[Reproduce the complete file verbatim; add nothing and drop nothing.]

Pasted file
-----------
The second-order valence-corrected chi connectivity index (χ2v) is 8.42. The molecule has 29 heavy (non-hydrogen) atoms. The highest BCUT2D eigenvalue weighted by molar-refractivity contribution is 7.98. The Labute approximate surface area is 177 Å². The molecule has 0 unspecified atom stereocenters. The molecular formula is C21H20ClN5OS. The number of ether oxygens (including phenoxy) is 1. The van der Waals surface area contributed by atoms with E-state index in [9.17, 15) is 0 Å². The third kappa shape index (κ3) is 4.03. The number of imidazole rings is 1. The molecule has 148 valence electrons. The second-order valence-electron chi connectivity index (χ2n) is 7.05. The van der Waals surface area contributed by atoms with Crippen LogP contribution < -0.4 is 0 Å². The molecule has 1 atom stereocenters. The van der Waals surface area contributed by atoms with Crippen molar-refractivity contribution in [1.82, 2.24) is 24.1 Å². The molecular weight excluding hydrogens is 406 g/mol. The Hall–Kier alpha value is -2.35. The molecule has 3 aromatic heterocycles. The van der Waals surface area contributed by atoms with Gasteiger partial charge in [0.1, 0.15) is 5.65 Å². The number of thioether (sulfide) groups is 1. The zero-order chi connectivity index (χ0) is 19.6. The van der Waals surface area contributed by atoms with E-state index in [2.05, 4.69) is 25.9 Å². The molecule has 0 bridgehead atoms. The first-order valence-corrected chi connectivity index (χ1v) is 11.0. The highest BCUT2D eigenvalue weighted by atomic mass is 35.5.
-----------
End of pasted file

The second-order valence-corrected chi connectivity index (χ2v) is 8.42. The molecule has 29 heavy (non-hydrogen) atoms. The highest BCUT2D eigenvalue weighted by molar-refractivity contribution is 7.98. The Labute approximate surface area is 177 Å². The molecule has 0 unspecified atom stereocenters. The molecular formula is C21H20ClN5OS. The number of ether oxygens (including phenoxy) is 1. The van der Waals surface area contributed by atoms with E-state index in [9.17, 15) is 0 Å². The third kappa shape index (κ3) is 4.03. The number of imidazole rings is 1. The molecule has 148 valence electrons. The second-order valence-electron chi connectivity index (χ2n) is 7.05. The van der Waals surface area contributed by atoms with Crippen LogP contribution < -0.4 is 0 Å². The molecule has 1 atom stereocenters. The van der Waals surface area contributed by atoms with Crippen molar-refractivity contribution in [1.82, 2.24) is 24.1 Å². The molecular weight excluding hydrogens is 406 g/mol. The Hall–Kier alpha value is -2.35. The molecule has 3 aromatic heterocycles. The van der Waals surface area contributed by atoms with Gasteiger partial charge in [0.1, 0.15) is 5.65 Å². The number of thioether (sulfide) groups is 1. The zero-order chi connectivity index (χ0) is 19.6. The van der Waals surface area contributed by atoms with E-state index in [2.05, 4.69) is 25.9 Å². The molecule has 0 bridgehead atoms. The first-order valence-corrected chi connectivity index (χ1v) is 11.0. The highest BCUT2D eigenvalue weighted by atomic mass is 35.5.